Deloitte discusses the gig-economy with LSST students
By Kunal Chan Mehta | Article Date: 5 December 2018
Deloitte, a global professional services provider, has over 263,000 experts in more than 150 countries. It combines world-class consulting and implementation strengths in strategy, operations, people and technology.
Nigel Walsh, a Partner in the Financial Services Technology practice at Deloitte, speaks with LSST students at our London, Luton and Birmingham campuses about his latest work focusing on the ‘sharing age’ and how the collaborative economy is reshaping insurance products. Nigel highlights that the sharing economy has grown exponentially, fundamentally changing the business landscape.
LSST student interviewers: Renata Carvalho, SU President; Angel Terjek, Y2 Business Foundation, Rohan Kiffin, Y1 Business Foundation (LSST London); Cornelia Breejen Y2 Computing, Ciprian Poinaru, Y2 Computing (LSST Luton); Aleha Begum, Y2 Business and Mohammed Rafiq, Y2 Business (LSST Birmingham).
1. How did the need for this report arise?
The Corporation of Lloyd’s (the body that oversees the Lloyd’s insurance market) commissioned Deloitte to conduct this study as a result of our experience in this space, our global insurance domain experience and our industry leading industry research team. Our hypothesis was also this is a huge area of opportunity for the Insurance market globally and Lloyds specifically.
2. Is the gig economy a cover up to get rid of Unions and therefore worker rights?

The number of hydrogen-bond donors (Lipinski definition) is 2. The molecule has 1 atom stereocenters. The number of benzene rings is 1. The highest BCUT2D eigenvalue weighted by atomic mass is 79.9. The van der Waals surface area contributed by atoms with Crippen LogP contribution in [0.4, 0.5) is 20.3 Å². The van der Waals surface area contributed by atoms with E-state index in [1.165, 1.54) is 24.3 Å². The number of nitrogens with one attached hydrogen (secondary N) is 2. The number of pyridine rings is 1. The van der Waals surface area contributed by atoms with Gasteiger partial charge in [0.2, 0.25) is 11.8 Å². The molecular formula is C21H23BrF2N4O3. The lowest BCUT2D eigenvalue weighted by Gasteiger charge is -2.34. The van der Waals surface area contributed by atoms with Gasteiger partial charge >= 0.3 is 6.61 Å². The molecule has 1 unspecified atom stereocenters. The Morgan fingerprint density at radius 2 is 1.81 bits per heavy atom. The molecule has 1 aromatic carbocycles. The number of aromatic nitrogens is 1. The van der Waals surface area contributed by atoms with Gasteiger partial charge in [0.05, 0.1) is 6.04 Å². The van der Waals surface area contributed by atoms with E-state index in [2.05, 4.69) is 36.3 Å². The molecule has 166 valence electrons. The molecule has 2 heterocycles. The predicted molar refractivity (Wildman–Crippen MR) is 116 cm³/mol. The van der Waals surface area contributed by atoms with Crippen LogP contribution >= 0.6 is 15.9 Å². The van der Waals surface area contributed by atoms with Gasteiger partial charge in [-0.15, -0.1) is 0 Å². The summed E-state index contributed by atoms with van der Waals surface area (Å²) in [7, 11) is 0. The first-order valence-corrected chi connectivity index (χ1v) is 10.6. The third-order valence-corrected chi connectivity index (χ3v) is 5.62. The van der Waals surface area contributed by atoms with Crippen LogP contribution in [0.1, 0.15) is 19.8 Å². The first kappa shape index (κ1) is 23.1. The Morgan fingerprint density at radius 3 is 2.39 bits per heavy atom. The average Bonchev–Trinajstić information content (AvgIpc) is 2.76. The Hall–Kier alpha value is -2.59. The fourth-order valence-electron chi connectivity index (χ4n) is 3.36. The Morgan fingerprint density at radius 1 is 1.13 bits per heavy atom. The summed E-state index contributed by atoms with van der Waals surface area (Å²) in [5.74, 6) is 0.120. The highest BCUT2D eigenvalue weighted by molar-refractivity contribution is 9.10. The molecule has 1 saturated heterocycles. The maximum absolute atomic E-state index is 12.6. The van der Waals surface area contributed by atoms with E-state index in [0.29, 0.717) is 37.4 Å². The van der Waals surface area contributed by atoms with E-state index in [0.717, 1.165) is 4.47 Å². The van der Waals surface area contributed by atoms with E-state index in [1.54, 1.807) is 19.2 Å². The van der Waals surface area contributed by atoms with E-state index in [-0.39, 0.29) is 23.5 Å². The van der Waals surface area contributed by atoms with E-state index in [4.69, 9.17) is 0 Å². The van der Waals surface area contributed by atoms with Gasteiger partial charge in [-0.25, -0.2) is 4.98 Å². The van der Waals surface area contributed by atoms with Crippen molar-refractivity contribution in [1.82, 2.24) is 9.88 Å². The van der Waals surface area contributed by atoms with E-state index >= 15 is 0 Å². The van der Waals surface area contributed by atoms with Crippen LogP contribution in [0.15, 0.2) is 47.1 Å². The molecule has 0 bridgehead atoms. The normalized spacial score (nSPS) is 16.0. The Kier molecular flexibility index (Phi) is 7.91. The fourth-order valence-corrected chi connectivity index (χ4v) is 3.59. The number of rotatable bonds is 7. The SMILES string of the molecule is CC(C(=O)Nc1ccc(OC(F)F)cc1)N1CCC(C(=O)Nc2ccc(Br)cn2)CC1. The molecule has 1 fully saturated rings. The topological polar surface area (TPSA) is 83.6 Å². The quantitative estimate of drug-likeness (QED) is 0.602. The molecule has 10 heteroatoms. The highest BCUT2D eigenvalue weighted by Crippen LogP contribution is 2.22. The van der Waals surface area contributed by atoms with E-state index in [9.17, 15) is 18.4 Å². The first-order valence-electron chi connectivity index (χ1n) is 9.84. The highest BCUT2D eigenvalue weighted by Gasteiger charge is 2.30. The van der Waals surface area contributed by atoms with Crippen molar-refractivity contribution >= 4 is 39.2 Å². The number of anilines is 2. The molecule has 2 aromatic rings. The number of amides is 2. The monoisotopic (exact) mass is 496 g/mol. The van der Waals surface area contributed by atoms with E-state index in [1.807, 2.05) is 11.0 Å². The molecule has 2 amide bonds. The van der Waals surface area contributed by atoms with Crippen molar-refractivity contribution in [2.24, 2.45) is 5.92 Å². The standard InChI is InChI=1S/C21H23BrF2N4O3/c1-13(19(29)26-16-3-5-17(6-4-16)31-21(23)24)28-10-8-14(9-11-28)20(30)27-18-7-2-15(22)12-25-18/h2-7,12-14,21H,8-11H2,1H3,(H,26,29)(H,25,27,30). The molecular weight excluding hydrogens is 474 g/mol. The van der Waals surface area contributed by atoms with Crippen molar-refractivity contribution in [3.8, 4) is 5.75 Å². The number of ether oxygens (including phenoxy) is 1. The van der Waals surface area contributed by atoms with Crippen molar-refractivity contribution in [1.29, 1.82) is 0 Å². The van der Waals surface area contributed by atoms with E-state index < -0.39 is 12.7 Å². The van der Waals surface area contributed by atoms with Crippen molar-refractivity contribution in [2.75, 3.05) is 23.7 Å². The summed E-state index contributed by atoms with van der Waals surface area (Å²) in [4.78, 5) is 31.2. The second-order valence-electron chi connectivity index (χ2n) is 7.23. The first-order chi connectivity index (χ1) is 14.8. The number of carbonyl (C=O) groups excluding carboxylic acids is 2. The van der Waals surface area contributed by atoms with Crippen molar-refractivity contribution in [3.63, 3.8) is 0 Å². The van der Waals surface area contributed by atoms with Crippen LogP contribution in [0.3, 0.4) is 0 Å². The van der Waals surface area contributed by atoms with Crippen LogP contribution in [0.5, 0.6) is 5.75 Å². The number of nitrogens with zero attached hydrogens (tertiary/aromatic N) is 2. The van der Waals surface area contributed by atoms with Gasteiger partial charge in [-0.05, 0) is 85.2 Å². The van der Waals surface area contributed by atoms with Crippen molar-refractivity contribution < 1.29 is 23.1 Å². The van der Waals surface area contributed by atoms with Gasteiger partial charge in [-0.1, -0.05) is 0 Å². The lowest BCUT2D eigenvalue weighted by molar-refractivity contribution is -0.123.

We define the sharing economy as a collection of online marketplaces where consumers, rather than corporates, share access to their assets, possessions and skills in order to earn a profit. There are many definitions of the sharing economy, including the gig economy. Each definition has a slightly different emphasis.
An interesting and surprising question from a student group. It’s not even an angle we had considered or were asked to look at, it almost thinks of the glass half empty as opposed to half full or even refillable – not taking into account the flexibility and freedom it offers the millions of folks that chose (and need) to work in this way. In our experience there are two sides to every story. Our sharing economy story is focused on the positive benefits of flexible working and connecting these resources to consumers, but then importantly the opportunity for insurance and how we ensure that both the consumer (user) and provider have the necessary protection when they do so.
Equally, you could ascertain that the advent of Shared Autonomous vehicles will reduce fatal accidents, and as a net result reduce the number of organs available for transplant.
The gig economy is, in our view, economically not politically motivated. It may of course have related intended or unintended consequences. Please see the current press (in the UK and internationally) for the latest legal developments on workers’ rights in the sharing economy, which is subject to change under a number of live court cases.
3. Has the gig economy been designed for tax breaks, but sold to worker as an empowering way to control their time and income?
See our definition above. The gig economy has emerged into a new category to help people work they want to when they want and vice versa for corporates to leverage skills, assets and time in the most effective way.